Shirley Sherrod vows to sue conservative blogger who misrepresented her remarks
Shirley Sherrod, the African American federal agriculture official who was forced out of her job after a conservative blogger posted a heavily edited portion of a speech she had made, said Thursday that she believes her experience provides a fresh opportunity for a discussion of race issues in the nation.
"If the suffering I've endured and the joy I've felt gets that discussion back out there, we've got to deal with it," said Sherrod, who made her remarks at a panel discussion entitled "Context and Consequences" at the annual convention of the National Assn. of Black Journalists being held in San Diego.
Sherrod's forced resignation as director of rural development for the U.S. Department of Agriculture has touched off a highly charged discussion nationwide about journalism, race, and politics. She was forced out July 19 after conservative blogger Andrew Breitbart posted a small portion of the video of a speech Sherrod had given.
In the part of the speech that was posted, Sherrod appeared to indicate that she would not help a white farmer as she would a black farmer. In reaction, the NAACP condemned her and Agriculture Secretary Tom Vilsack ordered her resignation.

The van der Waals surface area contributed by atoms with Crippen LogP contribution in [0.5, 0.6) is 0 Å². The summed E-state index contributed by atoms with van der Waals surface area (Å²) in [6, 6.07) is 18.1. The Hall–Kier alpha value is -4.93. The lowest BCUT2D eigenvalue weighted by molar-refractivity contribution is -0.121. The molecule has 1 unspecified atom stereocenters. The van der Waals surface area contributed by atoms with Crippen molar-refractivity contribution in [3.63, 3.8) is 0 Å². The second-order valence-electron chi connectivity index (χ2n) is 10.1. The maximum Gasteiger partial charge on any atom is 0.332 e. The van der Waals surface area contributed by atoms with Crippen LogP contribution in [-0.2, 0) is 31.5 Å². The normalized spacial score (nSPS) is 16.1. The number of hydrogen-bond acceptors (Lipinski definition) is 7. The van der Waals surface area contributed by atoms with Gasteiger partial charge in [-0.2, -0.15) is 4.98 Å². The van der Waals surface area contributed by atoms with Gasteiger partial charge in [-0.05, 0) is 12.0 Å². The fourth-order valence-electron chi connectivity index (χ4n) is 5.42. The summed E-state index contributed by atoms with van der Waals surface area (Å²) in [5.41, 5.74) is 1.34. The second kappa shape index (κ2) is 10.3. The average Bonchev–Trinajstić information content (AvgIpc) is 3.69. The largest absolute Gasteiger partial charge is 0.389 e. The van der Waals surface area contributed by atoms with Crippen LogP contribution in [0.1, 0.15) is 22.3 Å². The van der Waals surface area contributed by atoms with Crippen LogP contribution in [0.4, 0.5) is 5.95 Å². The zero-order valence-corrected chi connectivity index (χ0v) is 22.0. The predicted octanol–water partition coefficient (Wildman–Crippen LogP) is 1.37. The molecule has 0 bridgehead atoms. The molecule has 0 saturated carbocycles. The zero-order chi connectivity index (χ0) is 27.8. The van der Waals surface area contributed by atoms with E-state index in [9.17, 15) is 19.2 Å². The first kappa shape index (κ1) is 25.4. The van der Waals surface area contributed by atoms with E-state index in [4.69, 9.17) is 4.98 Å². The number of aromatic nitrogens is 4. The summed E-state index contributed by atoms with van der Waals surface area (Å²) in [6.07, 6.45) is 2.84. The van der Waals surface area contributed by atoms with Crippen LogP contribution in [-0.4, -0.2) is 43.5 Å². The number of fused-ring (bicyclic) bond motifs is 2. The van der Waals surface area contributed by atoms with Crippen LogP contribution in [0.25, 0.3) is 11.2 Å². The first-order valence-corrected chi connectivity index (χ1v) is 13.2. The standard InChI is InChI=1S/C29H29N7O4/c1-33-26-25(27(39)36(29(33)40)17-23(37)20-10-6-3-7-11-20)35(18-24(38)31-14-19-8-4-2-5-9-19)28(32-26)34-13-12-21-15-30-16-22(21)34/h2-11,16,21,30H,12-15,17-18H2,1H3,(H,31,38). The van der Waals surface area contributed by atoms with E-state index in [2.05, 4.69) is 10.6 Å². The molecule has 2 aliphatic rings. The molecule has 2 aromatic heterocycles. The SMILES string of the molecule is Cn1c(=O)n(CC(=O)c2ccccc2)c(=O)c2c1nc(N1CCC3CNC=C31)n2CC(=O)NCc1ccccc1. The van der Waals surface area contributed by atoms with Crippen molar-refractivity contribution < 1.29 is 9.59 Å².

But when the fuller context was made public, it was obvious that Sherrod's speech had carried the opposite message: the need to transcend race and to help all poor people without regard to race. The white farmer appeared on national television to defend Sherrod and say that without her intervention decades ago he would have lost his farm to foreclosure.
Those revelations brought an apology to Sherrod from the White House and an offer from Vilsack of another job in the department. Sherrod is said to be considering that offer.
Sherrod, 62, said Thursday she will sue Breitbart. She said he has not offered her an apology, nor does she want one.
She also repeated her invitation to President Obama to accompany her on a tour of rural Georgia landmarks of the civil rights movement, in which she and her husband, Charles, were active.
Saying that many Americans, black or white, don't know much about the height of the civil rights movement a half a century ago, Sherrod said of Obama, "I need to have him down there so I can take him around and show him some of that history. He should come and see and hear that firsthand."
Responding to questions, Sherrod said she believes the White House is allowing vocal conservative journalists and bloggers "to decide how to govern." But she said bears no ill feelings toward the NAACP, which condemned her before seeing the entire video, nor Vilsack.
"It's not about me," she said, "It's about us and all we have to accomplish."
Sherrod said she was buoyed by the response once the entire video was revealed:
"I've gone from feeling like such a failure ... to feeling very, very great with all the support that's come forth."
-- Tony Perry in San Diego
Photo: Ousted Agriculture Department employee Shirley Sherrod. Credit: Associated Press